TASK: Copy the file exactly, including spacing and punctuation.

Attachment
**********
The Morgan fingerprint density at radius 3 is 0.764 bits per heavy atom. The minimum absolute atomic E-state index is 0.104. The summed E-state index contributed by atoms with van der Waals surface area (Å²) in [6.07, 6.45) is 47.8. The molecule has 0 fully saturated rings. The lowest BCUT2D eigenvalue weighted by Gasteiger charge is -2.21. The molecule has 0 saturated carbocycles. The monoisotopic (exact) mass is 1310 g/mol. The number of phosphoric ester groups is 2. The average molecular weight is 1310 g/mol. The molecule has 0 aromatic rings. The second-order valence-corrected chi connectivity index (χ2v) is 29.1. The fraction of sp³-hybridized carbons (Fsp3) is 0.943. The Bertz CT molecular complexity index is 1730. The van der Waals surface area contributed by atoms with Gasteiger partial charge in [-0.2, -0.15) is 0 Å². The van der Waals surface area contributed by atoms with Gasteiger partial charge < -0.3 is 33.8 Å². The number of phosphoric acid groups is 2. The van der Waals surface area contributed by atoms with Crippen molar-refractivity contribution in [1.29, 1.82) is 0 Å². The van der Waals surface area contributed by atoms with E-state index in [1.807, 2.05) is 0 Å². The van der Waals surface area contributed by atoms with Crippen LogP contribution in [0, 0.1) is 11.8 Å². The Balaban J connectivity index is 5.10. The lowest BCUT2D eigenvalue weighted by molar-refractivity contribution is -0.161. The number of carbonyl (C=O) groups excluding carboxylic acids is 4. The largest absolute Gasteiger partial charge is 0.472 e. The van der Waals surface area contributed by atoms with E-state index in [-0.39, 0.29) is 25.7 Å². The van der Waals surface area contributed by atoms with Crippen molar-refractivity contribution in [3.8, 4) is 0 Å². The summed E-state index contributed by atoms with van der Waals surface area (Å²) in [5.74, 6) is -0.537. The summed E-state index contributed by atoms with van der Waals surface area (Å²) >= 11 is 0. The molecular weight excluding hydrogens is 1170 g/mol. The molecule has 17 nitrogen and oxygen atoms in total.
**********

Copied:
The Morgan fingerprint density at radius 3 is 0.764 bits per heavy atom. The minimum absolute atomic E-state index is 0.104. The summed E-state index contributed by atoms with van der Waals surface area (Å²) in [6.07, 6.45) is 47.8. The molecule has 0 fully saturated rings. The lowest BCUT2D eigenvalue weighted by Gasteiger charge is -2.21. The molecule has 0 saturated carbocycles. The monoisotopic (exact) mass is 1310 g/mol. The number of phosphoric ester groups is 2. The average molecular weight is 1310 g/mol. The molecule has 0 aromatic rings. The second-order valence-corrected chi connectivity index (χ2v) is 29.1. The fraction of sp³-hybridized carbons (Fsp3) is 0.943. The Bertz CT molecular complexity index is 1730. The van der Waals surface area contributed by atoms with Gasteiger partial charge in [-0.2, -0.15) is 0 Å². The van der Waals surface area contributed by atoms with Gasteiger partial charge < -0.3 is 33.8 Å². The number of phosphoric acid groups is 2. The van der Waals surface area contributed by atoms with Crippen molar-refractivity contribution in [1.29, 1.82) is 0 Å². The van der Waals surface area contributed by atoms with E-state index in [1.807, 2.05) is 0 Å². The van der Waals surface area contributed by atoms with Crippen LogP contribution in [0, 0.1) is 11.8 Å². The Balaban J connectivity index is 5.10. The lowest BCUT2D eigenvalue weighted by molar-refractivity contribution is -0.161. The number of carbonyl (C=O) groups excluding carboxylic acids is 4. The largest absolute Gasteiger partial charge is 0.472 e. The van der Waals surface area contributed by atoms with E-state index in [-0.39, 0.29) is 25.7 Å². The van der Waals surface area contributed by atoms with Crippen molar-refractivity contribution in [3.8, 4) is 0 Å². The summed E-state index contributed by atoms with van der Waals surface area (Å²) in [5.74, 6) is -0.537. The summed E-state index contributed by atoms with van der Waals surface area (Å²) >= 11 is 0. The molecular weight excluding hydrogens is 1170 g/mol. The molecule has 17 nitrogen and oxygen atoms in total.